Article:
COVID-19 and non-AIDS cancers were the leading causes of death among HIV-positive people in the UK in 2020, with AIDS and cardiovascular disease also cutting lives short, Dr Sara Croxford of the UK Health Security Agency told the British HIV Association (BHIVA) conference in Manchester yesterday. Overall, six out of seven deaths were due to non-AIDS causes.
Data come from a national programme, led by the UK Health Security Agency and BHIVA, to identify the causes of deaths in people with HIV in the current era. Two-thirds of the country’s HIV clinics submitted case-reports of deaths among their patients that occurred in 2020. Clinicians were asked to provide details of diagnosis, antiretroviral therapy, clinical markers, co-morbidities, cause of death and end-of-life care. Two doctors and an epidemiologist reviewed each case in detail for the National HIV Mortality Review.
A quarter of all deaths were in people under the age of 47, a quarter in people aged 47 to 56, a quarter aged 56 to 65, and the last quarter in those over the age of 65. Three quarters of deaths were in men; 62% were White and 25% Black African; 47% had acquired HIV through heterosexual sex, 45% through sex between men, and 6% through injecting drug use (a disproportionate number considering the small number of drug users who have HIV).
The 621 deaths were grouped into ten categories. In most years, those classified as ‘non-AIDS infections’ is one of the smaller groupings, but in 2020, the first year of the pandemic, this was the first cause of death, responsible for 154 deaths, including 123 due to COVID-19. Among those dying of COVID-19, co-morbidities including cardiovascular disease, diabetes, kidney disease and obesity were common.
The second-leading cause was non-AIDS cancers (i.e. any cancer apart from Kaposi’s sarcoma, non-Hodgkin lymphoma and cervical cancer), which were responsible for 126 deaths. There were 75 deaths due to AIDS-defining conditions, which includes the three cancers which are AIDS-defining as well as infections such as TB and pneumonia.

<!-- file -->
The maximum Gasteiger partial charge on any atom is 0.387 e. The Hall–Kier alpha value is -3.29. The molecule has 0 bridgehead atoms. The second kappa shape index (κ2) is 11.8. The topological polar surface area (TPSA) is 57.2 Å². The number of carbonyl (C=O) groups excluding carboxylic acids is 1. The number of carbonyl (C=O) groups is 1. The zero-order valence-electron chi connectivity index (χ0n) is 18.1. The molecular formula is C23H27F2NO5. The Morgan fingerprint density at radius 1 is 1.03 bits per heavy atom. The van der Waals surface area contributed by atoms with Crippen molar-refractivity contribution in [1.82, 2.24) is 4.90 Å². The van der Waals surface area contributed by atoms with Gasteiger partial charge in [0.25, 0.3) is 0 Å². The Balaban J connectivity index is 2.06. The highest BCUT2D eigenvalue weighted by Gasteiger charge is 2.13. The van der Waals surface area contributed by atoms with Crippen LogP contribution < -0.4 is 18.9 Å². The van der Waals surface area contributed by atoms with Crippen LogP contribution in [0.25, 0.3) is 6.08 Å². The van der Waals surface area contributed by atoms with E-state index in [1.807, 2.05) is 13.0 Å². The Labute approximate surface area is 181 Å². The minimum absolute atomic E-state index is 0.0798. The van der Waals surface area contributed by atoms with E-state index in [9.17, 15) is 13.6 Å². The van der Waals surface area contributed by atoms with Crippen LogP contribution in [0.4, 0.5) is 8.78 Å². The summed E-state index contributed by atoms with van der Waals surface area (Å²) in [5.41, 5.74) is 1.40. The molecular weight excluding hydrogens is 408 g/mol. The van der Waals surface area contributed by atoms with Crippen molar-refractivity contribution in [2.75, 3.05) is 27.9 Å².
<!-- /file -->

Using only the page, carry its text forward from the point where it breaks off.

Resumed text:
Cardiovascular disease was the cause of 67 deaths. There were 36 deaths due to substance use, which includes alcohol-related diseases and drug overdoses. Smaller numbers of deaths were caused by respiratory disease (19), suicide (14), liver disease (13) and accidents (4).
Most of those who died had been diagnosed for quite some time (half for more than 14 years) and were engaged with care. At the time of death, 91% were taking treatment and 82% were virally suppressed.
However, 55 people (9% of those dying) had only been diagnosed in the previous year, and almost all of these individuals had been diagnosed late, with a low CD4 count. Moreover, at least 63 people (10% of those dying) had a missed opportunity for HIV testing in the five years before their diagnosis – despite having a risk factor, symptom or medical condition which should lead to HIV testing, it had not been offered.
Among those who died, modifiable risk factors were common: 38% smoked, 21% drank heavily, 15% used non-injection drugs, and 7% injected drugs. But the researchers didn’t have access to information about socio-economic factors.
Around half the deaths were to some extent expected. Encouragingly, 93% of this group had a discussion about end-of-life care and preferences recorded in their medical records.
Preventable HIV-related deaths could be further reduced by scaling up HIV testing, promoting the benefits of early treatment and improving retention in care, Croxford concluded.
Croxford S et al. Mortality among people with HIV in the UK in 2020: findings from the National HIV Mortality Review. British HIV Association Spring Conference 2022, Manchester, abstract no O06.